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The Spiral Data Tato -- A Curiously Complex Origami CD Case

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Picture of The Spiral Data Tato -- A Curiously Complex Origami CD Case
SDT A4 Reverse.jpg
SDT A4 Open.jpg
[This instructable appears here under the Instructables.com Terms of Service. It also appears here under my terms of service. Mine say that this content is free as in speech and free as in beer. If you paid to see this content, you've been imposed upon. Ask for your money back and buy yourself a beer.]

The Spiral Data Tato is an origami CD or DVD case of the origata or tsutsumi ilk, that is, a complicated presentation model, intended as a gift for an honored recipient. Tato is a Japanese word that means purse or wallet.

The Spiral Data Tato opens and closes, using a charming innovation we like to call The Origami Zipper. It is available in American letter paper and in A4 versions and I have made some .DOC files (editable in MS Word or in OO Writer), in case you want to make a mix CD or display the contents of the disk on the outside of the model.

This is not a quick and simple fold and is not intended to be. There are several quick and simple origami CD holders out there, if that's what you looking for -- I highly recommend Tom Hull's American CD Case. This model is for the discerning hunter of geek chic, the intrepid seeker of cheap thrills and complex beauty for its own sake. It's also for the little nerdy guy who thinks he can get that beautiful blonde in Calculus 102 to talk to him, if he could only get her to listen to his ultimate roadtrip mix CD...yeah, buddy, this will do the trick. But you better have some conversation prepared for when she does talk to you and not just stand there, babbling on and on the way you do. All right? All right, let's fold.
 
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Step 1: Crease Patterns

Picture of Crease Patterns
With most origami models, you start with a piece of paper and move from step to step, making landmark creases and folding this part to that. And this model can be folded that way. Trouble is, the American letter paper version starts out dividing the width of the paper into nine even sections; the A4 version needs eleven even sections. I could show you how that works, but it involves math and a leap of logic or two and maybe 90% of the readers will click out at that point. If you want to learn more about this, try here. The rest of you, come with me and download a crease pattern.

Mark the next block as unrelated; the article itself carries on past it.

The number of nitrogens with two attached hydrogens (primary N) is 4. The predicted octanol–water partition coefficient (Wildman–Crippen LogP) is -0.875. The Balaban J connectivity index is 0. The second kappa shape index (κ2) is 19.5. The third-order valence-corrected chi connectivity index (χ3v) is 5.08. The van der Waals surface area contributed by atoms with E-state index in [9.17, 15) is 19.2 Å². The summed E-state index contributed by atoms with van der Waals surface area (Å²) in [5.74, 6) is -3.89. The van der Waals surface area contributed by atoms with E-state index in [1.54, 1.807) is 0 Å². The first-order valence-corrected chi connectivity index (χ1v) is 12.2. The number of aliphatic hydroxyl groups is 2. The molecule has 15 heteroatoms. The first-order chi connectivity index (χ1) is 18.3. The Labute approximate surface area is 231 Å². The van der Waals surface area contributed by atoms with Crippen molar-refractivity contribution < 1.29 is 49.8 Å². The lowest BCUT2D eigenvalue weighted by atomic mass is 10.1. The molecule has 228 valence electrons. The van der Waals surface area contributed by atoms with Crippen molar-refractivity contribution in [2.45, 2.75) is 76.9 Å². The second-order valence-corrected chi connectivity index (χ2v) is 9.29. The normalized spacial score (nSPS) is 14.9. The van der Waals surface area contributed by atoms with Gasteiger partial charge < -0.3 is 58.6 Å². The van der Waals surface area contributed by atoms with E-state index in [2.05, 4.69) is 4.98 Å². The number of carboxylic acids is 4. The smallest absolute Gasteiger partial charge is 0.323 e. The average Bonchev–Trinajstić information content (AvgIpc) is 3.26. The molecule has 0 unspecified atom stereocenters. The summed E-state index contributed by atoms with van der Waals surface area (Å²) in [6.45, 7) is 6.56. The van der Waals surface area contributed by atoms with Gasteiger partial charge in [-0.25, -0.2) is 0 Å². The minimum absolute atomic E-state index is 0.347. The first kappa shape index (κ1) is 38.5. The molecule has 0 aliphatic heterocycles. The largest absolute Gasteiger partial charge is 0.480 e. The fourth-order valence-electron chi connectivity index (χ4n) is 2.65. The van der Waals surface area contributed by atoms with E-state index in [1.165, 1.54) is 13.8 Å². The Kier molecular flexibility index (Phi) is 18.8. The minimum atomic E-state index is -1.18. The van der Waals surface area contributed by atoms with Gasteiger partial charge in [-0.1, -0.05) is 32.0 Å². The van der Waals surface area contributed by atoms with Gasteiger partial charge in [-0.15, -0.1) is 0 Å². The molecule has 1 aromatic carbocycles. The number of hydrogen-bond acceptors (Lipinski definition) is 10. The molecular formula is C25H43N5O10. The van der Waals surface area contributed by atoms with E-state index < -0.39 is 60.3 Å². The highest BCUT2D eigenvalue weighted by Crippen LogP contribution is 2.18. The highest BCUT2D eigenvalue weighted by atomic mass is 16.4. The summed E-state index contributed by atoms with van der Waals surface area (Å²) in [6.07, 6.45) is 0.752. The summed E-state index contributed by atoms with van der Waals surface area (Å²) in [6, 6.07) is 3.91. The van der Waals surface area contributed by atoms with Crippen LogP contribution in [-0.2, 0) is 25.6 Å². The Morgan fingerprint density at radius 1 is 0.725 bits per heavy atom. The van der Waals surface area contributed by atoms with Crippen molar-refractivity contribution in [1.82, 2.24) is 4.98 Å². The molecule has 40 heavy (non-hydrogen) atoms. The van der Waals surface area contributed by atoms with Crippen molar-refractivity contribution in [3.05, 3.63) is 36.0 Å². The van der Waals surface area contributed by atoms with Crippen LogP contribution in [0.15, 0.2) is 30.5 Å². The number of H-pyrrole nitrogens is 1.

The American letter paper version is 8½ inches by 11 inches -- this is the one you want if you live in the US or in Canada.

The A4 version is 210 mm by 297 mm -- this is the one you want if you don't live in the US or in Canada.

Why are they different? It has nothing to do with my wonted (and much vaunted) hostility to the metric system, if that's what you're thinking. No, it's just that the arithmetic works out slightly differently with the change of width. The A4 version has a couple more folds in it and makes a rather prettier model. All part of life's rich pageant.

Step 2: Printing Out the Crease Pattern

Picture of Printing Out the Crease Pattern
Adobe Reader or KPDF or whatever you're using to view the file may want to shrink the crease pattern when you go to print it. The print dialog may seem quite plausible, but I urge you to resist it and to print without scaling. You'll lose the ends of the crease lines at the edges of the page, it's true, but there'll be more than enough to see where the lines are going.

Step 3: Folding the Crease Pattern

Picture of Folding the Crease Pattern
SDT Folding 2.jpg
Examine the lines on the paper: the black, solid lines are mountain folds, the red, dashed lines are valley folds. (For those unclear on the distinction.) I tend to fold all the mountain folds first and then the valley folds. I also tend to fold the valleys as mountains and then reverse them, but that is to taste. Any way you can get the creases going in the right direction is cool.

Step 4: Super Double Secret A4 Step

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Secret A4 Move 2.jpg
Shh...don't tell the Americadians. This is the secret step for folders of the A4 version. You fold down this flap.

You could, I suppose, cut it off, but it's not a bad place to have some reinforcement.

Step 5: Collapsing the Spiral Data Tato

Once you have all your creases in place, it's a good time to switch to video. This is how we collapse the crease pattern.



Your first time through will take you a little longer. Do not despair -- fold one or two of these and you'll be able to fold them as fast or faster than this.

Step 6: Inserting the Disk